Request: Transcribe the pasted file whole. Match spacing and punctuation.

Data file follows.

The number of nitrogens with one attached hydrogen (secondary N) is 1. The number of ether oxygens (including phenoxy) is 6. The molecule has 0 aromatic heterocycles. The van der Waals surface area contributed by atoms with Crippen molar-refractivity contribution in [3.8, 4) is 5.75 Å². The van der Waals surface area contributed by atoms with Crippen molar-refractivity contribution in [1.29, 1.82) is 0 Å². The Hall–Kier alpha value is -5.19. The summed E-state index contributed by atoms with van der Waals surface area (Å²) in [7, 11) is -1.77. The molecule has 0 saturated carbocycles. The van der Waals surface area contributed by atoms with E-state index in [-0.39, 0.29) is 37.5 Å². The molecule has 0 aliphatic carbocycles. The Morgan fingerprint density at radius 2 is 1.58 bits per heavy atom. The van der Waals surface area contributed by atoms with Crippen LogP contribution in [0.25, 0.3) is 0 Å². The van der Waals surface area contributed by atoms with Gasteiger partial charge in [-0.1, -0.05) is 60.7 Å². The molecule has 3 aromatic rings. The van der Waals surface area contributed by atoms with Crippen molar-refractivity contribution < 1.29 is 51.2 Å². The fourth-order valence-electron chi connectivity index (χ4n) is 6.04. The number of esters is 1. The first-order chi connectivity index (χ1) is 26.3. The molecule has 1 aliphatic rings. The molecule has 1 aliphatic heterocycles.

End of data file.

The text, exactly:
The number of nitrogens with one attached hydrogen (secondary N) is 1. The number of ether oxygens (including phenoxy) is 6. The molecule has 0 aromatic heterocycles. The van der Waals surface area contributed by atoms with Crippen molar-refractivity contribution in [3.8, 4) is 5.75 Å². The van der Waals surface area contributed by atoms with Crippen molar-refractivity contribution in [1.29, 1.82) is 0 Å². The Hall–Kier alpha value is -5.19. The summed E-state index contributed by atoms with van der Waals surface area (Å²) in [7, 11) is -1.77. The molecule has 0 saturated carbocycles. The van der Waals surface area contributed by atoms with E-state index in [-0.39, 0.29) is 37.5 Å². The molecule has 0 aliphatic carbocycles. The Morgan fingerprint density at radius 2 is 1.58 bits per heavy atom. The van der Waals surface area contributed by atoms with Crippen LogP contribution in [0.25, 0.3) is 0 Å². The van der Waals surface area contributed by atoms with Gasteiger partial charge in [-0.1, -0.05) is 60.7 Å². The molecule has 3 aromatic rings. The van der Waals surface area contributed by atoms with Crippen molar-refractivity contribution < 1.29 is 51.2 Å². The fourth-order valence-electron chi connectivity index (χ4n) is 6.04. The number of esters is 1. The first-order chi connectivity index (χ1) is 26.3. The molecule has 1 aliphatic rings. The molecule has 1 aliphatic heterocycles.